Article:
The HTC Vive is a taste of the future, and I want more
I had a taste, now I'm a believer
Every games journalist remembers the moment a game or piece of technology really made their soul sing - the first thrown sword of Nidhogg, the Psycho Mantis battle of Metal Gear Solid, the pulsing gore of Hotline Miami.
With the HTC Vive, it was the barrier and the whale.
I described last week how the Playstation VR had delivered the first game that truly got me excited for VR, but it's the HTC Vive that has me questioning everything I thought I knew about VR.
After asking me to stand in the centre of a room my demonstrator - Mike - slipped the headset on, followed by headphones.
These blocked out any trace of the real world and instead put me into a different room, made of a brilliant white.
Mike's voice crackled in the headset, explaining that he was about to pass my two controllers that would act as my hands for this 30 minute demo.
As he brought them into view, I could see them inside the 3D space, and reached out to take them without hesitation.
The controllers are not miles away from Wii remotes, with a touchpad on the front and a trigger at the rear. The trigger closes your 'hand' and the touchpad is used to change options when required.
These controllers felt thinner than the Razer Hydra used by the Oculus Rift, and were immediately comfortable, as was the headset - I'm mostly blind in one eye and can only focus through one at a time, the Vive is the first to immediately show everything comfortably and in focus.
Everything was so clear in fact, that for 20 minutes after the demo I wasn't sure whether or not I was still in the demo, which was disconcerting.
If it feels like I'm describing the minute details a little too much here, it's these little details that tricked my brain into so easily going along with the Vive's song and dance.
I was told my 'hands' could now spawn balloons of different sizes, and after blowing up a few bubbles with my hands, I found I could catch and manipulate them too.
While they had no heft - they were non-existent, after all - I found I could catch them and bounce them into each other.
'Jake' said Mike, directly into my headphones from across the room at the control terminal 'I'm going to shrink you now, and sink you to the bottom of the ocean.' I smirked, acutely aware of the BBC camera crew I'd been told would be filming my voyage.
Then I was at the bottom of the sea. I've never sunk to the ocean bed. Hell, I can't even swim. But I was at the bottom of the ocean, standing on the deck of a sunken galleon surrounded by fish.
'Feel free to walk around' Mike said in my ear piece, inviting me to explore the sunken ship - 'If you get close to the walls back here, a white mesh will warn you away'.
I never made it to the white mesh. The prow of the ship had rotten wooden barriers at the side to stop people from diving loose into the water. Below that ground fell away for several hundred meters below me, drifting away into the hazy darkness below.
The logical part of my brain knew that in reality, that barrier didn't exist, the giant gap on the other side of the barrier didn't exist. I was in a square grey box in the middle of EGX in Birmingham. There wasn't a drop.
The logical part of my brain wasn't home right now. My brain was holding me hostage and its one demand was that I didn't step over that barrier. I desperately wanted to prove my theory to myself and leap over the barrier, but I couldn't, the drop terrified me.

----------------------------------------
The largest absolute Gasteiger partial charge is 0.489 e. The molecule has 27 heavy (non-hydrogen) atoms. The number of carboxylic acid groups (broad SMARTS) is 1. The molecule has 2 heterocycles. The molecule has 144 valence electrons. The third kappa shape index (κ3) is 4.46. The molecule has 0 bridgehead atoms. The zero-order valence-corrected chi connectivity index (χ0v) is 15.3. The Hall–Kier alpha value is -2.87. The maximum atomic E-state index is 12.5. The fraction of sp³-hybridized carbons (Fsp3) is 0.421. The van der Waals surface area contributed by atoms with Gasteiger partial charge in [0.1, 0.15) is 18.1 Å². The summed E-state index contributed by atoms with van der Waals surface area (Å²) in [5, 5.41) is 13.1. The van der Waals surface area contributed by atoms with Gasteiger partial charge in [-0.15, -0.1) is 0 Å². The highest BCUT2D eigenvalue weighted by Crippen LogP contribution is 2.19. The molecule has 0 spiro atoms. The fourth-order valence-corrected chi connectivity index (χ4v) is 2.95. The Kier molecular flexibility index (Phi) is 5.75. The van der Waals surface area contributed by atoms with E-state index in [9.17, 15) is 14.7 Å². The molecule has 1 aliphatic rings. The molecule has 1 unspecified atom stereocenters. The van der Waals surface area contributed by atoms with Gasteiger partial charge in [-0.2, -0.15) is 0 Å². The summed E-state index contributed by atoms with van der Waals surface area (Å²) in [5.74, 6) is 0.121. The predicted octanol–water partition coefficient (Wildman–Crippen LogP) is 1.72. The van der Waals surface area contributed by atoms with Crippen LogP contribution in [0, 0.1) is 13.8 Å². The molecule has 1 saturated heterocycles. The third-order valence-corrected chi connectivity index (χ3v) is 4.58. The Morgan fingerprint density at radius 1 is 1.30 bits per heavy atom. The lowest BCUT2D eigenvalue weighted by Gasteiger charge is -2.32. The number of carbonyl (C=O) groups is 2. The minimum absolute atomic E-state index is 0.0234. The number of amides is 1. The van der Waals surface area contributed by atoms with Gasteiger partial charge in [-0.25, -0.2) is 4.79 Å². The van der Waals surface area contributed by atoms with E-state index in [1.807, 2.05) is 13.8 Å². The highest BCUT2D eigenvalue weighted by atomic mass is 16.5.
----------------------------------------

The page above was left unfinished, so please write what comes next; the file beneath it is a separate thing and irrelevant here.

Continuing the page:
'You might want to look up' Mike said as I was wrestling with the drop ahead of me. I looked up and directly into the eyes of a gigantic whale not further than half a foot from my head. I hurled myself back into a crouch, and the whale harmlessly continued his journey.
I hoped the BBC crew had stopped filming. I hope Mike hadn't laughed at me. I realised that for the first time, I'd been completely fooled by virtual reality.
The other demos allowed me to do magical things: juggle crafting components, crash planes, - although Mike tells me I was supposed to land them - and paint a burning Bat-symbol into the sky, my own personal protest against copyright law.
As the demos went on, I found myself interacting with the world around me with more gusto - ducking under tables and exploring the environments, but what really stayed with me was the barrier and the whale.
These two moments are when I realised VR was for real - that this technology can do so much more than just games.
In fact, the HTC Vive's selection of 'games' felt like the weakest I'd seen at the show, but my mind was abuzz with the possibilities of the technology: could this be used to socialise? Could this be used for architecture? Science? Virtual classrooms?
I didn't stop talking about the Vive for the rest of the day. I still haven't stopped talking about it. I've spent two hours trying to sum up quite how the Vive made me feel and how enthusiastic I am to get back to it.
While it's probably going to be the most expensive of the VR headsets and the large space required for the full experience is going to make it prohibitive for many to opt for a full set-up, this will still be popular.
In museums like the National Videogame Arcade and events like PAX, people will be clamouring for a chance to experience a true alternate dimension. The closest we've come so far to The Matrix (without the killer robots) or Star Trek's holodeck (without the space travel).
Welcome to the future.